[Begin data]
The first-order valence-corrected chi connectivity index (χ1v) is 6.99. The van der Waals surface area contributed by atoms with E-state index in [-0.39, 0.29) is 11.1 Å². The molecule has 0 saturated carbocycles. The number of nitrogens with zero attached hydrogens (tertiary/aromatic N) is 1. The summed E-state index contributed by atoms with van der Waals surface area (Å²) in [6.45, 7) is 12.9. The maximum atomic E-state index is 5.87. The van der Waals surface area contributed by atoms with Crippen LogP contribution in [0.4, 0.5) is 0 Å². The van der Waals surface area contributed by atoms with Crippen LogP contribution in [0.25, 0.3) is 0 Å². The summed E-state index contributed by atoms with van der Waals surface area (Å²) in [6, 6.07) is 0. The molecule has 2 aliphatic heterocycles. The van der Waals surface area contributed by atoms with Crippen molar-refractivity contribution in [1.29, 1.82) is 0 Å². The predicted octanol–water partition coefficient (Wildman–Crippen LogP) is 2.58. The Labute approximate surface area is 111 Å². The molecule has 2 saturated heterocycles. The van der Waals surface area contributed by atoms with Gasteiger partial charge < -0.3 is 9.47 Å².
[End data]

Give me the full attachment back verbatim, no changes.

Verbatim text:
The first-order valence-corrected chi connectivity index (χ1v) is 6.99. The van der Waals surface area contributed by atoms with E-state index in [-0.39, 0.29) is 11.1 Å². The molecule has 0 saturated carbocycles. The number of nitrogens with zero attached hydrogens (tertiary/aromatic N) is 1. The summed E-state index contributed by atoms with van der Waals surface area (Å²) in [6.45, 7) is 12.9. The maximum atomic E-state index is 5.87. The van der Waals surface area contributed by atoms with Crippen LogP contribution in [0.4, 0.5) is 0 Å². The van der Waals surface area contributed by atoms with Crippen LogP contribution in [0.25, 0.3) is 0 Å². The summed E-state index contributed by atoms with van der Waals surface area (Å²) in [6, 6.07) is 0. The molecule has 2 aliphatic heterocycles. The van der Waals surface area contributed by atoms with Crippen molar-refractivity contribution in [1.29, 1.82) is 0 Å². The predicted octanol–water partition coefficient (Wildman–Crippen LogP) is 2.58. The Labute approximate surface area is 111 Å². The molecule has 2 saturated heterocycles. The van der Waals surface area contributed by atoms with Gasteiger partial charge < -0.3 is 9.47 Å².